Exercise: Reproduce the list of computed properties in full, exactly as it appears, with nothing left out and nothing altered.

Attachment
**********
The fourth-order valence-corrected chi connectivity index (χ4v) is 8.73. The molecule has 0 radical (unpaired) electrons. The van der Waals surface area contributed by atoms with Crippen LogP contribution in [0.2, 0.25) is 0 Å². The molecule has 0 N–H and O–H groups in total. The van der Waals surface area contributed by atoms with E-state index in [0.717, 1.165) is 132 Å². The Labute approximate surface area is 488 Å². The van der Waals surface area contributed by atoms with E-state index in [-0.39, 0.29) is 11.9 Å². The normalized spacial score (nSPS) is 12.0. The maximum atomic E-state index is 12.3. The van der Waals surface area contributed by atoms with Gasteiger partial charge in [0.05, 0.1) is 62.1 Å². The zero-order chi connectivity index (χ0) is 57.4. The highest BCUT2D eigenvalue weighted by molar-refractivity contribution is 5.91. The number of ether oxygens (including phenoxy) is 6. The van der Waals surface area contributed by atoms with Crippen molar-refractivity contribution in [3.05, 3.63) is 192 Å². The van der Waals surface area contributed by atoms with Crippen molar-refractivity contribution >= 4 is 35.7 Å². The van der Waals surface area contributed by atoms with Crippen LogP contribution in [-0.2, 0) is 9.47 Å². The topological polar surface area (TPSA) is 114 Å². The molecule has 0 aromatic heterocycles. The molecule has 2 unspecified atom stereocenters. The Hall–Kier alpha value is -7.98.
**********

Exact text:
The fourth-order valence-corrected chi connectivity index (χ4v) is 8.73. The molecule has 0 radical (unpaired) electrons. The van der Waals surface area contributed by atoms with Crippen LogP contribution in [0.2, 0.25) is 0 Å². The molecule has 0 N–H and O–H groups in total. The van der Waals surface area contributed by atoms with E-state index in [0.717, 1.165) is 132 Å². The Labute approximate surface area is 488 Å². The van der Waals surface area contributed by atoms with E-state index in [-0.39, 0.29) is 11.9 Å². The normalized spacial score (nSPS) is 12.0. The maximum atomic E-state index is 12.3. The van der Waals surface area contributed by atoms with Gasteiger partial charge in [0.05, 0.1) is 62.1 Å². The zero-order chi connectivity index (χ0) is 57.4. The highest BCUT2D eigenvalue weighted by molar-refractivity contribution is 5.91. The number of ether oxygens (including phenoxy) is 6. The van der Waals surface area contributed by atoms with Crippen molar-refractivity contribution in [3.05, 3.63) is 192 Å². The van der Waals surface area contributed by atoms with Crippen molar-refractivity contribution >= 4 is 35.7 Å². The van der Waals surface area contributed by atoms with Crippen LogP contribution in [-0.2, 0) is 9.47 Å². The topological polar surface area (TPSA) is 114 Å². The molecule has 0 aromatic heterocycles. The molecule has 2 unspecified atom stereocenters. The Hall–Kier alpha value is -7.98.